When I was eight years old, my mom signed me up for a hula class at the Rec Center at Eagle Rock Park. I liked the idea of the classes, the but the reality wasn’t nearly as good. I was terrible. I couldn’t move my hips or butt the way I was supposed to, my fingers splayed out most unattractively and I just didn’t have the coordinator or body comfort to find my center of grace. My instructor very kindly told my mother at the end of the eight-week session that she didn’t see a future in hula for me.
At the same time as my eight-year-old self was discovering that I couldn’t move my hips, my three-year-old cousin Pi’ilani (who is in fact part Hawaiian) was also taking her first hula steps. However, where I was awkward, she was elegant (even at the age of three). Her body took on the movements of the hula and as she grew, it became part of her bones, her skin, her muscles and her very presence in the world. She has danced in hundreds of competitions and all over the globe.
Three and a half years ago, my uncle brought his entire family out to Philadelphia from Hawaii, so that they could see the city in which he had grown up. We had a family brunch at Little Pete’s that included all the extended family, and Pi’ilani and her sister Pomai danced in the middle of the restaurant. It was certainly something that the staff and clientele at Little Pete’s had never seen before.
Pi’ilani has been touring with a Hawaiian band called Hapa for the last month, and today they did two performances at the Ram’s Head Tavern in Annapolis, MD. I drove the two and half hours down from Philly to see the show. I’ve never actually seen Pi’ilani perform professionally (living five or ten hours away by plane has gotten in the way), so I was really looking forward to today’s show. It was even better than I anticipated. Knowing nothing about Hapa before I went, I wasn’t prepared for such an incredible sound (or such a devoted fan base). And Pi’ilani was incredible.
After the show, I went backstage to hang out for a bit before I had to hit the road, and before the second show started. Pi’ilani and I are first cousins, her dad and my mom are siblings, and yet the amount of time we’ve spent together in the last fifteen years can be counted in hours. But it didn’t matter. There is something about being in the company of someone with whom you share blood and people that cuts through distance. We talked about our families, relationships and frustrations with finding our paths through life. We both said how nice it was to see the other (and really meant it). As I got up to leave, we took a picture together, hugged and said goodbye. I am so glad that this was how I spent today.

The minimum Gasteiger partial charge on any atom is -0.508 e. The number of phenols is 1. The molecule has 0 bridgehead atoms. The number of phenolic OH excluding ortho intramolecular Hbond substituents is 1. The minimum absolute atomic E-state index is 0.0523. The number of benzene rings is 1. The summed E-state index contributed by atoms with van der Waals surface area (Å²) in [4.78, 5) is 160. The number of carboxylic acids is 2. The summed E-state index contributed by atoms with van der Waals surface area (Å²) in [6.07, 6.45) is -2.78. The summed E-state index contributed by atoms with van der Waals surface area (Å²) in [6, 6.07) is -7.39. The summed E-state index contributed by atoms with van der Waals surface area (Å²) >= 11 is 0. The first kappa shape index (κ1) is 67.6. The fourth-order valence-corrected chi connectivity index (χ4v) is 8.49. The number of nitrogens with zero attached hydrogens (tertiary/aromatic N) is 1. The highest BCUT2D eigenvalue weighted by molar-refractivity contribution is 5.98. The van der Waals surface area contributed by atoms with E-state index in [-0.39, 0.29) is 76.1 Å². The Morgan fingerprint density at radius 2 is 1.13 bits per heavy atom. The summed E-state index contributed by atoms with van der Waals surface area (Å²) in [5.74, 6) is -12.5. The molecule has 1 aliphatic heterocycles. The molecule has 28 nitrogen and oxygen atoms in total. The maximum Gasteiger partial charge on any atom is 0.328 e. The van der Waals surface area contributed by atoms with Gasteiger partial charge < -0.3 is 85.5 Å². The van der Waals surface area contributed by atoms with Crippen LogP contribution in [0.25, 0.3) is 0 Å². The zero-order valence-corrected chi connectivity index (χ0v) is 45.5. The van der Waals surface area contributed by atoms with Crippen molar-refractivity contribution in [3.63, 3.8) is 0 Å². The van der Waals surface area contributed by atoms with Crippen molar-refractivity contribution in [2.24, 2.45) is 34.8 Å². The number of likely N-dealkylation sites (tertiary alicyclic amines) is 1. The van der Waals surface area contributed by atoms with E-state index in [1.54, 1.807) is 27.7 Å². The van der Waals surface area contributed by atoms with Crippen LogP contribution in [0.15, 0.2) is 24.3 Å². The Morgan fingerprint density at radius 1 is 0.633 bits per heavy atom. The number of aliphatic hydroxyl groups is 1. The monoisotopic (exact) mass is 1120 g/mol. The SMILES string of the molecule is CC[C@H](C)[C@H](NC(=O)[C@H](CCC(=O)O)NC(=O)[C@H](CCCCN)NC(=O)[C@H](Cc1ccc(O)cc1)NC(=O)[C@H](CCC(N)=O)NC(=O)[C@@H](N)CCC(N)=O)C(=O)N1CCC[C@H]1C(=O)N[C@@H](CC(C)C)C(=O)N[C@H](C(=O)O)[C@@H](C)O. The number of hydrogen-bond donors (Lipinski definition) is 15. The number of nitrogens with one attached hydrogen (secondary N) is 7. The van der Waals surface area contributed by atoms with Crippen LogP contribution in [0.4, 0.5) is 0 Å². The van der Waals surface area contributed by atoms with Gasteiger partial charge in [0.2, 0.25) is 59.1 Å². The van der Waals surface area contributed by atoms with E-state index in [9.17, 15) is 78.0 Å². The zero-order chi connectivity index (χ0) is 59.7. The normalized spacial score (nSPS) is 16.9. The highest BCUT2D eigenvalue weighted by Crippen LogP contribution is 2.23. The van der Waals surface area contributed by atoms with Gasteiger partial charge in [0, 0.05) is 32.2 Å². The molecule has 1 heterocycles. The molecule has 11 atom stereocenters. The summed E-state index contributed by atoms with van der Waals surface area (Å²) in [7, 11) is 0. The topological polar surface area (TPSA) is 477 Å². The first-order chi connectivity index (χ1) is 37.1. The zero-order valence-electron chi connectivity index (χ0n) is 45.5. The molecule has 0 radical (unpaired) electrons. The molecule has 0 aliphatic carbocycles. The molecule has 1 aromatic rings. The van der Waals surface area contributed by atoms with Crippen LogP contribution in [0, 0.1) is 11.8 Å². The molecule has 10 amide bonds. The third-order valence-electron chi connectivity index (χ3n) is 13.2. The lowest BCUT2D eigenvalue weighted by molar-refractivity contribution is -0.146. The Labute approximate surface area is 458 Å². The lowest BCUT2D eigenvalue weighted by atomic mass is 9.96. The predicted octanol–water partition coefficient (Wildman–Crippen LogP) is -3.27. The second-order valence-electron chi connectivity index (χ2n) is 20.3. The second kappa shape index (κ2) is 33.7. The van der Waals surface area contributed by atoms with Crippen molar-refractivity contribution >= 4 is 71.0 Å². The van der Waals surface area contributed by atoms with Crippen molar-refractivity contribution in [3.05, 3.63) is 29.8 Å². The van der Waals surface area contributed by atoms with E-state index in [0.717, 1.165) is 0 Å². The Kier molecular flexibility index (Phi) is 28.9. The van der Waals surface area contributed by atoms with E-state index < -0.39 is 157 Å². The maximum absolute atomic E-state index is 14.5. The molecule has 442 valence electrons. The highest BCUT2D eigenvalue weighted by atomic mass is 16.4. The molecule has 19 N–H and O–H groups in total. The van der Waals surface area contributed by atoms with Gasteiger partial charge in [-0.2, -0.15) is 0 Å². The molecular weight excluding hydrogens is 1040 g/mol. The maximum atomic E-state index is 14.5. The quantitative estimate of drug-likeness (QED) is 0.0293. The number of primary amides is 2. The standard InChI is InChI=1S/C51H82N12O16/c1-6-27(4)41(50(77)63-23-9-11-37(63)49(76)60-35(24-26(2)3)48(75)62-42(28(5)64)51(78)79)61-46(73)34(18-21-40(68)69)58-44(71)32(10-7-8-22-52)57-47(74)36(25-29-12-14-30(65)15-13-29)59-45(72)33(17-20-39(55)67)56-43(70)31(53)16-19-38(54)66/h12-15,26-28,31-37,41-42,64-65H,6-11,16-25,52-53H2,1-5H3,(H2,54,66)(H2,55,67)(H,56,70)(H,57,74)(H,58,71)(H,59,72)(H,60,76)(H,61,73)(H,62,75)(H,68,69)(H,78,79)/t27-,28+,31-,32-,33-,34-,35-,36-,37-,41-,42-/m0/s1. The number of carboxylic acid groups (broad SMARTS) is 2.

That is way cool. I haven’t been around forever but I’m playing catch up today. Yeah it’s been a while. 🙂
Having never met you, I am not really qualified to say this, but I will anyway… those smiles on you and Pi’ilani look so happy and genuine. It’s hard enough for people to smile genuinely into the camera normally, but I think it says a lot that you are both doing it here after having just met up after basically years of not seeing each other!
Sounds like a lot of fun! My extended family (ie – mom’s side of the family) has actually gotten a lot closer in recent years and I have loved it.
It is a shame they only played a few nights out here on the right coast. We have family that lives in Hawaii too. Seeing anything Hawaiian this far east is unusual.
That’s great you were able to see your cousin. With so much distance between you, it must have been a real thrill to spend some time together.
Hey, you were in my old neck of the woods! Wish I could have been there in Annapolis with you. 🙂
just got your e-mail this morning, and got to your site. What a cool article, about you and pi’ilani. You both look so beautiful and happy. don’t be a stranger, e-mail more offen. much love and aloha,
aunty marvalee from hawaii